Royal Marines



Formation: on 28 October 1664, the newly raised Duke of York and Albany’s Maritime Regiment, which was also known as the Admiral’s Regiment, paraded on the City of London’s Artillery Ground "to be in readiness to be distributed in His Majesty’s Fleet prepared for sea service". This marked the formation of the Marines who served with the Royal Navy as snipers, landing parties, discouragers of mutinies, ceremonial guards and later, gun turret crews and bands men.

In 1755, Marine forces were formed on a permanent basis. At this period, the uniform was red, faced white, with white linings, waistcoats and breeches, and silver Officers’ lace. The Marines are also recorded as wearing caps similar to those of earlier Regiments, although these were probably reserved for ceremonial dress, and the day-to-day headgear was the cocked hat.

Strength: in 1797, the strength of the Marines was raised to 20,000, an increase of 2,000. By 1801 it had been further increased to 24,000. Each Company comprised a Captain, two Lieutenants, eight sergeants, eight Corporals, six Drummers, and about 120 Privates. At about 1802, each of the Colonel commandants, Lieutenant Colonels and Majors were allowed one Company with a Captain Lieutenant in lieu of one of the 1st Lieutenants.

Change of Name: exceptional loyalty and service during the period of the great naval mutinies led to the King’s Order of 8 May 1802 directing that the title of Corps should henceforward be the "Royal Marines". As a consequence of the change of title, the facings were changed and henceforth would be ‘Royal’ blue rather than ‘Naval’ white, and the Officers’ lace was changed from silver to gold. Sergeants were to have yellow metal buttons.

Ship Uniform: when detachments were sent on board ship, it was recommended that their uniform clothing - hats, coats, white shirts, stockings and shoes - should be removed, tied into a neat bundle, tallied, and stored until required to turn them out in a well-dressed manner. Each Marine was then issued with a top jacket, a pair of stout brown gaiters, a pair of trousers, a haversack, a pair of woolen stockings, checked shirts, and shoes, this being his sea-kit for daily use.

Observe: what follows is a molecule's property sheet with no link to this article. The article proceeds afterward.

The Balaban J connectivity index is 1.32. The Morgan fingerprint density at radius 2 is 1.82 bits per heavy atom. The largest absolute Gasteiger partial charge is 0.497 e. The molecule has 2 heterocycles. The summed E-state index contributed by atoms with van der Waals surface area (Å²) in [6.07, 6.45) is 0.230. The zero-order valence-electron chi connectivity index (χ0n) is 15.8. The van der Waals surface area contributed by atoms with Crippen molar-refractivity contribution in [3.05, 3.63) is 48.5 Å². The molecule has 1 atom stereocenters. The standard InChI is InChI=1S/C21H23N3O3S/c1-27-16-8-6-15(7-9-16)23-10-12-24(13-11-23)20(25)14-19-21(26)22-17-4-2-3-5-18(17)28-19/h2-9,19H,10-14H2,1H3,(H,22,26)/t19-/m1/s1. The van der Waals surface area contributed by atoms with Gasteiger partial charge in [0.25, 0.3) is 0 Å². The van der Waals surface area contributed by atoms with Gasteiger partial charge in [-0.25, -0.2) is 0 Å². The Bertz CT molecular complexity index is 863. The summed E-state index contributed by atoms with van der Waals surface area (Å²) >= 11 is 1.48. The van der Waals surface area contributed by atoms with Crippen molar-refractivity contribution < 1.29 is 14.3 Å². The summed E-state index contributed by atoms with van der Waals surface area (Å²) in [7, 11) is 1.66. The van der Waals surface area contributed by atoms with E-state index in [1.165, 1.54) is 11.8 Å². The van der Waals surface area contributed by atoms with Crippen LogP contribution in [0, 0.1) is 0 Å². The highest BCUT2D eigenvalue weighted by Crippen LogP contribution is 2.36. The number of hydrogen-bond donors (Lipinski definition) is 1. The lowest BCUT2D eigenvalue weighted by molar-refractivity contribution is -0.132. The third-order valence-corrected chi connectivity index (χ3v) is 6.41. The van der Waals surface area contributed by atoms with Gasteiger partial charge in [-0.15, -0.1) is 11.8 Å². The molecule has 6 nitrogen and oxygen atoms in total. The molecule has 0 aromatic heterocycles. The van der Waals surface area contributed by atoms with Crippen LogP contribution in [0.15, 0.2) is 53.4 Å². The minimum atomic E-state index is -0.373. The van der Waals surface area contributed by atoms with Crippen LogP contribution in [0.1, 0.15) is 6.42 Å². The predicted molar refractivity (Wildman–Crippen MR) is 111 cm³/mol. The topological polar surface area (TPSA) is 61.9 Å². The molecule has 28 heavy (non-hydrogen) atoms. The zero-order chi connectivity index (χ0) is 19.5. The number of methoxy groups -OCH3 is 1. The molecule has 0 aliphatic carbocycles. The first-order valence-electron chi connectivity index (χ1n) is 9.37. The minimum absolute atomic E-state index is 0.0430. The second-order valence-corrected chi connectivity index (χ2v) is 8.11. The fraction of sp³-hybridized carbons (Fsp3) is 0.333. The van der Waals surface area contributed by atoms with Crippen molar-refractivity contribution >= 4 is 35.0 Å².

Shore Uniform: in 1775, it was reported in Boston that the Commanding Officer of the Marines had ordered the officers to appear uniformly dressed when on duty with their men; and that each Officer should immediately provide himself with a jacket and a cocked hat with a silver band. In addition, there are temporary references to ‘cropped’ hats, and it seems that these were the first prototypes of the round hats which were later to be adopted as the official headdress.

Several paintings of the early 1800’s, show Marine Officers wearing cocked hats with gold and tassels and white over red feathers, but there seems no reason to doubt that the distinctive cocked hat, which was also worn by Army Officers in many circumstances, was used by Officers of all Marines under some active service conditions. The hat, officially adopted for the rank and file in March 1799, was made of lacquered black felt. Until the abolition of Flank Companies in November 1804, the following distinctions applied: Grenadiers, brim bound black, band white, stay loops white, worsted tuft; Battalion Companies, brim bound white, band white, stay loops black, white-red tuft; Light Infantry, brim bound black, band white, stay loops white, green tuft.

Field Officers had silver stars on the epaulette straps: three for Colonels, two for Lieutenant.\



The marines had given a certain amount of trouble throughout the voyage. A marine sergeant got drunk aboard the Prince of Wales on July 14, and after abusing a number of his shipmates had jumped down the main hatchway, landing on the wife of the fellow Marine Scott. One marine in the Prince of Wales received 175 lashes for insolence and disobedience of orders and another the same number for abusing an officer when drunk. At Rio, a marine was punished with 100 lashes for being found with the women convicts, a second was sentenced to 300 lashes for attempting to suborn a sentinel to allow him to go among the women, a sentence which was remitted, and a third received 200 lashes for attempting to pass a spurious dollar which be had obtained from a convict. Before the fleet sailed on its voyage, a marine, sentenced by court-martial to 200 lashes for unsoldier like behaviour, received 150 lashes on board the Charlotte, a sergeant, corporal and six privates from each of the other ships being required to witness the punishment. Other marines on the Scarborough received from 50 to 150 lashes for different offences.

Compared with these penalties, the one and two dozen lashes given to convicts were mild.